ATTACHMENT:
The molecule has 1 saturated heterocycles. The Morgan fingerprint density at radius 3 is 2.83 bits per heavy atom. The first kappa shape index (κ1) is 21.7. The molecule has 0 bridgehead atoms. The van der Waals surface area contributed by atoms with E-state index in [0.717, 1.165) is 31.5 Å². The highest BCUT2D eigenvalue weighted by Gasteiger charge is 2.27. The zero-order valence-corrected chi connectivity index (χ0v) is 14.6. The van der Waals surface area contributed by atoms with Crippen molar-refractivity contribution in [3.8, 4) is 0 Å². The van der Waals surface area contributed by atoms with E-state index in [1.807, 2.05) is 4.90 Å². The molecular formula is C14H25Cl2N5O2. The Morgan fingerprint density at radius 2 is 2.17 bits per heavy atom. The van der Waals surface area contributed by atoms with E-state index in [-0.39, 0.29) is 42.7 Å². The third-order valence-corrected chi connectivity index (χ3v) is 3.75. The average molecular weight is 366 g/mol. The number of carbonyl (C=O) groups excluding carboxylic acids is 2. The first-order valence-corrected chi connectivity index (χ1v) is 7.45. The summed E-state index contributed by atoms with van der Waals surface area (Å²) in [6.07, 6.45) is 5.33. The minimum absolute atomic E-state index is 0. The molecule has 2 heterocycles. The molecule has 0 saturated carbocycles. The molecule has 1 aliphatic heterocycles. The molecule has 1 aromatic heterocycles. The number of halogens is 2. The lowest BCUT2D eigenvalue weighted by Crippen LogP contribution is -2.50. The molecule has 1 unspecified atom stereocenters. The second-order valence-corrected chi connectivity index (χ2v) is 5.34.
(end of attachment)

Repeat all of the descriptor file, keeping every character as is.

The molecule has 1 saturated heterocycles. The Morgan fingerprint density at radius 3 is 2.83 bits per heavy atom. The first kappa shape index (κ1) is 21.7. The molecule has 0 bridgehead atoms. The van der Waals surface area contributed by atoms with E-state index in [0.717, 1.165) is 31.5 Å². The highest BCUT2D eigenvalue weighted by Gasteiger charge is 2.27. The zero-order valence-corrected chi connectivity index (χ0v) is 14.6. The van der Waals surface area contributed by atoms with Crippen molar-refractivity contribution in [3.8, 4) is 0 Å². The van der Waals surface area contributed by atoms with E-state index in [1.807, 2.05) is 4.90 Å². The molecular formula is C14H25Cl2N5O2. The Morgan fingerprint density at radius 2 is 2.17 bits per heavy atom. The van der Waals surface area contributed by atoms with E-state index in [-0.39, 0.29) is 42.7 Å². The third-order valence-corrected chi connectivity index (χ3v) is 3.75. The average molecular weight is 366 g/mol. The number of carbonyl (C=O) groups excluding carboxylic acids is 2. The first-order valence-corrected chi connectivity index (χ1v) is 7.45. The summed E-state index contributed by atoms with van der Waals surface area (Å²) in [6.07, 6.45) is 5.33. The minimum absolute atomic E-state index is 0. The molecule has 2 heterocycles. The molecule has 0 saturated carbocycles. The molecule has 1 aliphatic heterocycles. The molecule has 1 aromatic heterocycles. The number of halogens is 2. The lowest BCUT2D eigenvalue weighted by Crippen LogP contribution is -2.50. The molecule has 1 unspecified atom stereocenters. The second-order valence-corrected chi connectivity index (χ2v) is 5.34.